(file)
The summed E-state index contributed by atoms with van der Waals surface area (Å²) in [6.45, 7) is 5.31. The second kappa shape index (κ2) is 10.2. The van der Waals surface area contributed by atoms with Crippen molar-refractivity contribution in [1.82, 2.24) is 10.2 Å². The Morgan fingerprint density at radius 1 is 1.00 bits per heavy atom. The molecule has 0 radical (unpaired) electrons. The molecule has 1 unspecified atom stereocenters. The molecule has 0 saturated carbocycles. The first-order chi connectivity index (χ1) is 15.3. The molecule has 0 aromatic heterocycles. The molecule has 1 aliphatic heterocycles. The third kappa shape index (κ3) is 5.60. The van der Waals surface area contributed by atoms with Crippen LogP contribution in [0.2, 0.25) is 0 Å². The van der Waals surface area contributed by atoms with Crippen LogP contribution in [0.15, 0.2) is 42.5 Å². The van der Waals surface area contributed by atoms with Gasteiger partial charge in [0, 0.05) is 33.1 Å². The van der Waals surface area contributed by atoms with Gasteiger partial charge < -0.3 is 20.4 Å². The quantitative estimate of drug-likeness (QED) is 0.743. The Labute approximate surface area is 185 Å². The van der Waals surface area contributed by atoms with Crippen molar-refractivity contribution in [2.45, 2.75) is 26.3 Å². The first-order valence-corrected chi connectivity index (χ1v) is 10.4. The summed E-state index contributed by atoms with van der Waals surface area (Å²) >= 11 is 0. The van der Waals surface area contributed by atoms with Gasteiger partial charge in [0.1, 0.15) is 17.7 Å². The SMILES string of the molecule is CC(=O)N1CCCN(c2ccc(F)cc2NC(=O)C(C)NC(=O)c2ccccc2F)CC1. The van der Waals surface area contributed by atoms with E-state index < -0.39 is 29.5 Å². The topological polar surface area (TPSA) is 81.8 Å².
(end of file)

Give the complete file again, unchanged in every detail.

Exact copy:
The summed E-state index contributed by atoms with van der Waals surface area (Å²) in [6.45, 7) is 5.31. The second kappa shape index (κ2) is 10.2. The van der Waals surface area contributed by atoms with Crippen molar-refractivity contribution in [1.82, 2.24) is 10.2 Å². The Morgan fingerprint density at radius 1 is 1.00 bits per heavy atom. The molecule has 0 radical (unpaired) electrons. The molecule has 1 unspecified atom stereocenters. The molecule has 0 saturated carbocycles. The first-order chi connectivity index (χ1) is 15.3. The molecule has 0 aromatic heterocycles. The molecule has 1 aliphatic heterocycles. The third kappa shape index (κ3) is 5.60. The van der Waals surface area contributed by atoms with Crippen LogP contribution in [0.2, 0.25) is 0 Å². The van der Waals surface area contributed by atoms with Crippen LogP contribution in [0.15, 0.2) is 42.5 Å². The van der Waals surface area contributed by atoms with Gasteiger partial charge in [0, 0.05) is 33.1 Å². The van der Waals surface area contributed by atoms with Gasteiger partial charge < -0.3 is 20.4 Å². The quantitative estimate of drug-likeness (QED) is 0.743. The Labute approximate surface area is 185 Å². The van der Waals surface area contributed by atoms with Crippen molar-refractivity contribution in [2.45, 2.75) is 26.3 Å². The first-order valence-corrected chi connectivity index (χ1v) is 10.4. The summed E-state index contributed by atoms with van der Waals surface area (Å²) >= 11 is 0. The van der Waals surface area contributed by atoms with Gasteiger partial charge in [0.1, 0.15) is 17.7 Å². The SMILES string of the molecule is CC(=O)N1CCCN(c2ccc(F)cc2NC(=O)C(C)NC(=O)c2ccccc2F)CC1. The van der Waals surface area contributed by atoms with E-state index < -0.39 is 29.5 Å². The topological polar surface area (TPSA) is 81.8 Å².